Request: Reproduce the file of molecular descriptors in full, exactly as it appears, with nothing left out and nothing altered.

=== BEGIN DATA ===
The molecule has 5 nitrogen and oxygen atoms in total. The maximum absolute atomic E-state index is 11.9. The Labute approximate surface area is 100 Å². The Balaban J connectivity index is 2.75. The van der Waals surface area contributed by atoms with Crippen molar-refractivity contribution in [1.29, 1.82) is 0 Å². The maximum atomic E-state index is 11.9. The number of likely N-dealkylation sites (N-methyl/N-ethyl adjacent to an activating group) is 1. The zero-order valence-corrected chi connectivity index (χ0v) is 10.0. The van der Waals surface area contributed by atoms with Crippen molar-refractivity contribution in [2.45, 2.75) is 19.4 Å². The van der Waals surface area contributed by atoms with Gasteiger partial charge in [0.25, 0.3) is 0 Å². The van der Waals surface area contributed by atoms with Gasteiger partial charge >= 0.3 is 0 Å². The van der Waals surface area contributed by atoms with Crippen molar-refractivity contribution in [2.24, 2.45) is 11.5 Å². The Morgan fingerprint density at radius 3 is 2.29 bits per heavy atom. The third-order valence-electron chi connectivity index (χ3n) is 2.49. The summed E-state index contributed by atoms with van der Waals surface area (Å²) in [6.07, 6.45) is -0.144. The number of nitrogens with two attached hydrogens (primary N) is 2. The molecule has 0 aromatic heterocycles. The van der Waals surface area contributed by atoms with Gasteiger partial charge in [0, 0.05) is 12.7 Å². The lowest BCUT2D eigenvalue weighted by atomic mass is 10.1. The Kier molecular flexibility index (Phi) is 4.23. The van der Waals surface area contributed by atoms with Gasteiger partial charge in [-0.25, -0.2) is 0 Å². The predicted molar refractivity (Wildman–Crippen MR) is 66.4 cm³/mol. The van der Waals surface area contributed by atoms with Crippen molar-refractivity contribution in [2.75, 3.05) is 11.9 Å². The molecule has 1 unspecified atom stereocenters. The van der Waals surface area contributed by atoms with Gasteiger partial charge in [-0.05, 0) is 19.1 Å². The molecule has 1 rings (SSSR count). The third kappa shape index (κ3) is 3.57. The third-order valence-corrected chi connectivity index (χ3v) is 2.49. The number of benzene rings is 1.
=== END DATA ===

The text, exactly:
The molecule has 5 nitrogen and oxygen atoms in total. The maximum absolute atomic E-state index is 11.9. The Labute approximate surface area is 100 Å². The Balaban J connectivity index is 2.75. The van der Waals surface area contributed by atoms with Crippen molar-refractivity contribution in [1.29, 1.82) is 0 Å². The maximum atomic E-state index is 11.9. The number of likely N-dealkylation sites (N-methyl/N-ethyl adjacent to an activating group) is 1. The zero-order valence-corrected chi connectivity index (χ0v) is 10.0. The van der Waals surface area contributed by atoms with Crippen molar-refractivity contribution in [2.45, 2.75) is 19.4 Å². The van der Waals surface area contributed by atoms with Gasteiger partial charge in [0.25, 0.3) is 0 Å². The van der Waals surface area contributed by atoms with Gasteiger partial charge >= 0.3 is 0 Å². The van der Waals surface area contributed by atoms with Crippen molar-refractivity contribution in [2.24, 2.45) is 11.5 Å². The Morgan fingerprint density at radius 3 is 2.29 bits per heavy atom. The third-order valence-electron chi connectivity index (χ3n) is 2.49. The summed E-state index contributed by atoms with van der Waals surface area (Å²) in [6.07, 6.45) is -0.144. The number of nitrogens with two attached hydrogens (primary N) is 2. The molecule has 0 aromatic heterocycles. The van der Waals surface area contributed by atoms with Gasteiger partial charge in [0, 0.05) is 12.7 Å². The lowest BCUT2D eigenvalue weighted by atomic mass is 10.1. The Kier molecular flexibility index (Phi) is 4.23. The van der Waals surface area contributed by atoms with Gasteiger partial charge in [-0.25, -0.2) is 0 Å². The predicted molar refractivity (Wildman–Crippen MR) is 66.4 cm³/mol. The van der Waals surface area contributed by atoms with Crippen molar-refractivity contribution in [2.75, 3.05) is 11.9 Å². The molecule has 1 unspecified atom stereocenters. The van der Waals surface area contributed by atoms with Gasteiger partial charge in [-0.05, 0) is 19.1 Å². The molecule has 1 rings (SSSR count). The third kappa shape index (κ3) is 3.57. The third-order valence-corrected chi connectivity index (χ3v) is 2.49. The number of benzene rings is 1.